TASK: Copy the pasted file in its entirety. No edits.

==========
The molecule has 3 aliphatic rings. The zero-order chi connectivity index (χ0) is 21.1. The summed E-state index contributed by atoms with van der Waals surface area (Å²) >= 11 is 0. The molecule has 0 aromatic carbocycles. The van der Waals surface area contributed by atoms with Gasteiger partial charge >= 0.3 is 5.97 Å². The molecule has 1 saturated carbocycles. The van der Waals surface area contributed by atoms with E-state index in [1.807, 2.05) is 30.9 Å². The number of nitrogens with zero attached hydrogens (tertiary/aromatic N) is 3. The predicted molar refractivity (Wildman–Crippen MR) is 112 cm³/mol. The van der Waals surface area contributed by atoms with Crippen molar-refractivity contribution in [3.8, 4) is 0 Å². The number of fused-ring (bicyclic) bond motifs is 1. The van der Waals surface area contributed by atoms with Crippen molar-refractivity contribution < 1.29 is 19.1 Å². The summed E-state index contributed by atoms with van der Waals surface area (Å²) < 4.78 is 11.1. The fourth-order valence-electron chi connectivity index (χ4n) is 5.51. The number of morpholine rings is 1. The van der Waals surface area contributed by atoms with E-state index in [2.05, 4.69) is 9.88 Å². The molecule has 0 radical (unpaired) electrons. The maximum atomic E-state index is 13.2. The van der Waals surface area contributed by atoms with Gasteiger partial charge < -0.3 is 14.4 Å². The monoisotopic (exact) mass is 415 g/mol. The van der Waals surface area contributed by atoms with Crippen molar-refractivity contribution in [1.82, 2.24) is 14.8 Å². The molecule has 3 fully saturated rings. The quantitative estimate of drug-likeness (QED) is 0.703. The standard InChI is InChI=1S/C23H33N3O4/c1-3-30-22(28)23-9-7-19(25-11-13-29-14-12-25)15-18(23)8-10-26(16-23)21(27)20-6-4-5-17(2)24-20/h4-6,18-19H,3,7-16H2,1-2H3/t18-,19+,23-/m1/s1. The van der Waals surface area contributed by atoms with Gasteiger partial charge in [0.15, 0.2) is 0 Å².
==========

The molecule has 3 aliphatic rings. The zero-order chi connectivity index (χ0) is 21.1. The summed E-state index contributed by atoms with van der Waals surface area (Å²) >= 11 is 0. The molecule has 0 aromatic carbocycles. The van der Waals surface area contributed by atoms with Gasteiger partial charge >= 0.3 is 5.97 Å². The molecule has 1 saturated carbocycles. The van der Waals surface area contributed by atoms with E-state index in [1.807, 2.05) is 30.9 Å². The number of nitrogens with zero attached hydrogens (tertiary/aromatic N) is 3. The predicted molar refractivity (Wildman–Crippen MR) is 112 cm³/mol. The van der Waals surface area contributed by atoms with Crippen molar-refractivity contribution in [3.8, 4) is 0 Å². The number of fused-ring (bicyclic) bond motifs is 1. The van der Waals surface area contributed by atoms with Crippen molar-refractivity contribution < 1.29 is 19.1 Å². The summed E-state index contributed by atoms with van der Waals surface area (Å²) < 4.78 is 11.1. The fourth-order valence-electron chi connectivity index (χ4n) is 5.51. The number of morpholine rings is 1. The van der Waals surface area contributed by atoms with E-state index in [2.05, 4.69) is 9.88 Å². The molecule has 0 radical (unpaired) electrons. The maximum atomic E-state index is 13.2. The van der Waals surface area contributed by atoms with Gasteiger partial charge < -0.3 is 14.4 Å². The monoisotopic (exact) mass is 415 g/mol. The van der Waals surface area contributed by atoms with Crippen molar-refractivity contribution in [1.82, 2.24) is 14.8 Å². The molecule has 3 fully saturated rings. The quantitative estimate of drug-likeness (QED) is 0.703. The standard InChI is InChI=1S/C23H33N3O4/c1-3-30-22(28)23-9-7-19(25-11-13-29-14-12-25)15-18(23)8-10-26(16-23)21(27)20-6-4-5-17(2)24-20/h4-6,18-19H,3,7-16H2,1-2H3/t18-,19+,23-/m1/s1. The van der Waals surface area contributed by atoms with Gasteiger partial charge in [0.15, 0.2) is 0 Å².